A month into operation, the controversial BlueIndy electric-car-sharing service is touting that it has about 500 members in Indianapolis who have taken 1,500 rides.
But the service, which launched Sept. 2 in Indianapolis and is modeled after parent company Bollore Group’s similar service in Paris, is far from reaching profitability.
Bollore Group Chairman Vincent Bollore predicted last May that it would need 15,000 to 20,000 regular users in Indianapolis to break even. It expected to reach that point in three to four years.
BlueIndy General Manager Scott Prince said in a written statement that early enthusiasm for the program was encouraging. He did not immediately respond to IBJ's request for more detail on the first-month numbers.
“The enthusiasm for our new service has been fantastic, and many people have already commented on how BlueIndy helps them save money and time and enhances their mobility in the city,” Prince said in a written statement.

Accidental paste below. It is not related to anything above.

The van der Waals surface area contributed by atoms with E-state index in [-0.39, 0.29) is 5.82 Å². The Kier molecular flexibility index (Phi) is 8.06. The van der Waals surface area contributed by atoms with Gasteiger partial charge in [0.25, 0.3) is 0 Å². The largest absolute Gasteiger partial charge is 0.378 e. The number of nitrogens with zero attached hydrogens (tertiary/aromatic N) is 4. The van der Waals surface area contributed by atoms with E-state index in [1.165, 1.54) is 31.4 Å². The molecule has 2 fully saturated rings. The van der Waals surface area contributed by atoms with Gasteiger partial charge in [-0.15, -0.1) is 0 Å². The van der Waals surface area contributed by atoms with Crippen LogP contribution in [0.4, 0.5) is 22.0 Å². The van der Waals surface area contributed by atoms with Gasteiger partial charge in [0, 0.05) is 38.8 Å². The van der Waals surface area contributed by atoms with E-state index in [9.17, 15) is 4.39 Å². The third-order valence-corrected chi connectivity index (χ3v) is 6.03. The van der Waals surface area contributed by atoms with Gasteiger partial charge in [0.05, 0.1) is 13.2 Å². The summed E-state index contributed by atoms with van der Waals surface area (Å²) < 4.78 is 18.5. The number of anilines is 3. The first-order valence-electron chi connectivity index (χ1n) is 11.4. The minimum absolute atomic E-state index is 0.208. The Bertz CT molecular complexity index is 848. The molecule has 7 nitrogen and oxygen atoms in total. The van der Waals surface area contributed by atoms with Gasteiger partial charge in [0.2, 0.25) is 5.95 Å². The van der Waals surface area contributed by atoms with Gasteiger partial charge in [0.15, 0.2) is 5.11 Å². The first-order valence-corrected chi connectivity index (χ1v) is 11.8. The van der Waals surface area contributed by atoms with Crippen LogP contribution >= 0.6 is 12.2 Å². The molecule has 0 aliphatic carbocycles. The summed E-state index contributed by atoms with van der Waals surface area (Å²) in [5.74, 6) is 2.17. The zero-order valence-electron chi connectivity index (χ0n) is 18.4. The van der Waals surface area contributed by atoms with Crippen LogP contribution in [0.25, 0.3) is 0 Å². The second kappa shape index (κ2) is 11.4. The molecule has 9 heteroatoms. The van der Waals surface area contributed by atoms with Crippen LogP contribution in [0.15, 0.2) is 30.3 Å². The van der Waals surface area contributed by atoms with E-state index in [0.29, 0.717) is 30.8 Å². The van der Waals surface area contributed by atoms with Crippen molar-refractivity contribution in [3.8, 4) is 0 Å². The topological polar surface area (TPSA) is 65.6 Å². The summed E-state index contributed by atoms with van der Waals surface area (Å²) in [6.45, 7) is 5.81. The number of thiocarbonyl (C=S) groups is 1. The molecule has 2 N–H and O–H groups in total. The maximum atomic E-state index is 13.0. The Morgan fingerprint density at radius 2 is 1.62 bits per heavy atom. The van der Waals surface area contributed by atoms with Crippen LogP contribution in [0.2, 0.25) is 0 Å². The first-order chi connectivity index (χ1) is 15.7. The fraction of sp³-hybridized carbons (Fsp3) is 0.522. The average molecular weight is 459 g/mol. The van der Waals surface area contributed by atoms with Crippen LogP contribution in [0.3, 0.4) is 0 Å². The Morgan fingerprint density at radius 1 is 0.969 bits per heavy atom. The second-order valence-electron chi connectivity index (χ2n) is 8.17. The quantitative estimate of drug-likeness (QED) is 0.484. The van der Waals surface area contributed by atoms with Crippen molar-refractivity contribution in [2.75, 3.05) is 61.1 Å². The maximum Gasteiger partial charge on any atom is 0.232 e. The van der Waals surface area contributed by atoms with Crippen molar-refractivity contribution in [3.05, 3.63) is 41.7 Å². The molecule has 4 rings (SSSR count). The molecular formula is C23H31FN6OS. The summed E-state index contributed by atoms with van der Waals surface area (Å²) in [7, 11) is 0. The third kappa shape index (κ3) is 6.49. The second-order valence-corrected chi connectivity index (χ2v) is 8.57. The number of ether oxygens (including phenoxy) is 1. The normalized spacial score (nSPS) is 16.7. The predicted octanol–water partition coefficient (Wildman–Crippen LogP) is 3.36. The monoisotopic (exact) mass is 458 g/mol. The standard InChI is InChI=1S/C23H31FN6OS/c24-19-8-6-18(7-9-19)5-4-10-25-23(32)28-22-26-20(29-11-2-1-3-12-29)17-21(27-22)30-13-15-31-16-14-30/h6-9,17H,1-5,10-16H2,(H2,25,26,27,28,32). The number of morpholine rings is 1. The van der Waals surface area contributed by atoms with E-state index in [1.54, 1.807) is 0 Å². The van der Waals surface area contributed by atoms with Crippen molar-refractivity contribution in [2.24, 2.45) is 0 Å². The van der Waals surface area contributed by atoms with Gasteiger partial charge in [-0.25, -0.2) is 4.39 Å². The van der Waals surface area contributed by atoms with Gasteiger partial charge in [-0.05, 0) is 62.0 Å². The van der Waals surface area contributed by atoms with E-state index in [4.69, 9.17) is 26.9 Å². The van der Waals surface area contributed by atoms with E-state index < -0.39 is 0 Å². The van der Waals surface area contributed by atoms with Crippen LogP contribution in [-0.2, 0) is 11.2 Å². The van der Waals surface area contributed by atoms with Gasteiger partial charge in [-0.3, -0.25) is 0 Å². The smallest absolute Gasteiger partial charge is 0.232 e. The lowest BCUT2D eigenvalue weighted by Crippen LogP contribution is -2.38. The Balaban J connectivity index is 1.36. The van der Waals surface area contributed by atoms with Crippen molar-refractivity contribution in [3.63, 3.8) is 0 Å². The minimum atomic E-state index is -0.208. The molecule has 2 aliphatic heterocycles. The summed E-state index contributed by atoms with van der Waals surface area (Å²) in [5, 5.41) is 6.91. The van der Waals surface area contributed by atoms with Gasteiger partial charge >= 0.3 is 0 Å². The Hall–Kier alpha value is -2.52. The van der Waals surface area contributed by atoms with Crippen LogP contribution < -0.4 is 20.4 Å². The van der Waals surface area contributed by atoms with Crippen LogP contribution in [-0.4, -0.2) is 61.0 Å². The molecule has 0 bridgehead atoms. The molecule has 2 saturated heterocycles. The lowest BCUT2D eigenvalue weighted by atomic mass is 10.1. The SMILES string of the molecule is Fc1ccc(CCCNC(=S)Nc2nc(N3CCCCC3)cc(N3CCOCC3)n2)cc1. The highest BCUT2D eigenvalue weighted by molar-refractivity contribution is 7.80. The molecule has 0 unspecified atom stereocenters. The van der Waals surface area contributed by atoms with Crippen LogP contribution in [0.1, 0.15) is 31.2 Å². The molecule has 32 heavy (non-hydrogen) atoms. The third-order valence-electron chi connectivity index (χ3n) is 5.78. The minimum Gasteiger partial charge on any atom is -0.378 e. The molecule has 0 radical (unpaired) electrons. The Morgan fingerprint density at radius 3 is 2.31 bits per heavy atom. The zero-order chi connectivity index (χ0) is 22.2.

The program has been at the center of a debate between the City-County Council and Indianapolis Mayor Greg Ballard. Several councilors have protested the service—and even threatened to tow the electric cars stationed in spots downtown—because it did not go through a competitive bidding process.